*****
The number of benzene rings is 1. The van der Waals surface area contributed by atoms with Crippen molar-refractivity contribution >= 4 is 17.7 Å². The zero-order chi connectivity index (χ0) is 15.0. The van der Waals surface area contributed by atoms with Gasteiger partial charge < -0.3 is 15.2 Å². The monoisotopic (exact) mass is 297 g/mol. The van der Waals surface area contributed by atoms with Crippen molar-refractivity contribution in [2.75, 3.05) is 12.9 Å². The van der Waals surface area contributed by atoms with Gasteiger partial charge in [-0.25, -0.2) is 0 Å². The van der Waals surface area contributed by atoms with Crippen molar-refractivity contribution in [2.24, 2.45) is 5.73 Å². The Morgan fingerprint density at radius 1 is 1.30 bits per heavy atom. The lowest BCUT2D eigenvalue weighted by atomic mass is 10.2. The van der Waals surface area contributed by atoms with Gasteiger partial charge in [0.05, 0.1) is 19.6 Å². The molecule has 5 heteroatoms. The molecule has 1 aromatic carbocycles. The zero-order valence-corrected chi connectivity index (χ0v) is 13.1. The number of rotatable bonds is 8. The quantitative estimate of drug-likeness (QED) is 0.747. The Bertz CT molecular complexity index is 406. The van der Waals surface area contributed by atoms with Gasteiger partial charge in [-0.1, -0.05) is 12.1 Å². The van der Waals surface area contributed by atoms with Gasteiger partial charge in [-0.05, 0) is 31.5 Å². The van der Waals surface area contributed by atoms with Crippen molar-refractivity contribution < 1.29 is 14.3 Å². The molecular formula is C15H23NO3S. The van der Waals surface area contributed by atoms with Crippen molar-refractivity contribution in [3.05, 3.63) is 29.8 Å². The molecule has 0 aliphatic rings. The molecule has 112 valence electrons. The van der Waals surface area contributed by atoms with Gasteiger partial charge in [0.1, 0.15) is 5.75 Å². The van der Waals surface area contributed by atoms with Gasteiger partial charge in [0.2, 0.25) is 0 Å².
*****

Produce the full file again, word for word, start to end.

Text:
The number of benzene rings is 1. The van der Waals surface area contributed by atoms with Crippen molar-refractivity contribution >= 4 is 17.7 Å². The zero-order chi connectivity index (χ0) is 15.0. The van der Waals surface area contributed by atoms with Gasteiger partial charge < -0.3 is 15.2 Å². The monoisotopic (exact) mass is 297 g/mol. The van der Waals surface area contributed by atoms with Crippen molar-refractivity contribution in [2.75, 3.05) is 12.9 Å². The van der Waals surface area contributed by atoms with Gasteiger partial charge in [-0.25, -0.2) is 0 Å². The van der Waals surface area contributed by atoms with Crippen molar-refractivity contribution in [2.24, 2.45) is 5.73 Å². The Morgan fingerprint density at radius 1 is 1.30 bits per heavy atom. The lowest BCUT2D eigenvalue weighted by atomic mass is 10.2. The van der Waals surface area contributed by atoms with Gasteiger partial charge in [0.05, 0.1) is 19.6 Å². The molecule has 5 heteroatoms. The molecule has 1 aromatic carbocycles. The zero-order valence-corrected chi connectivity index (χ0v) is 13.1. The number of rotatable bonds is 8. The quantitative estimate of drug-likeness (QED) is 0.747. The Bertz CT molecular complexity index is 406. The van der Waals surface area contributed by atoms with Gasteiger partial charge in [-0.1, -0.05) is 12.1 Å². The van der Waals surface area contributed by atoms with Gasteiger partial charge in [-0.05, 0) is 31.5 Å². The van der Waals surface area contributed by atoms with Crippen molar-refractivity contribution < 1.29 is 14.3 Å². The molecular formula is C15H23NO3S. The van der Waals surface area contributed by atoms with Crippen molar-refractivity contribution in [3.05, 3.63) is 29.8 Å². The molecule has 0 aliphatic rings. The molecule has 112 valence electrons. The van der Waals surface area contributed by atoms with Gasteiger partial charge in [0.1, 0.15) is 5.75 Å². The van der Waals surface area contributed by atoms with Gasteiger partial charge in [0.2, 0.25) is 0 Å².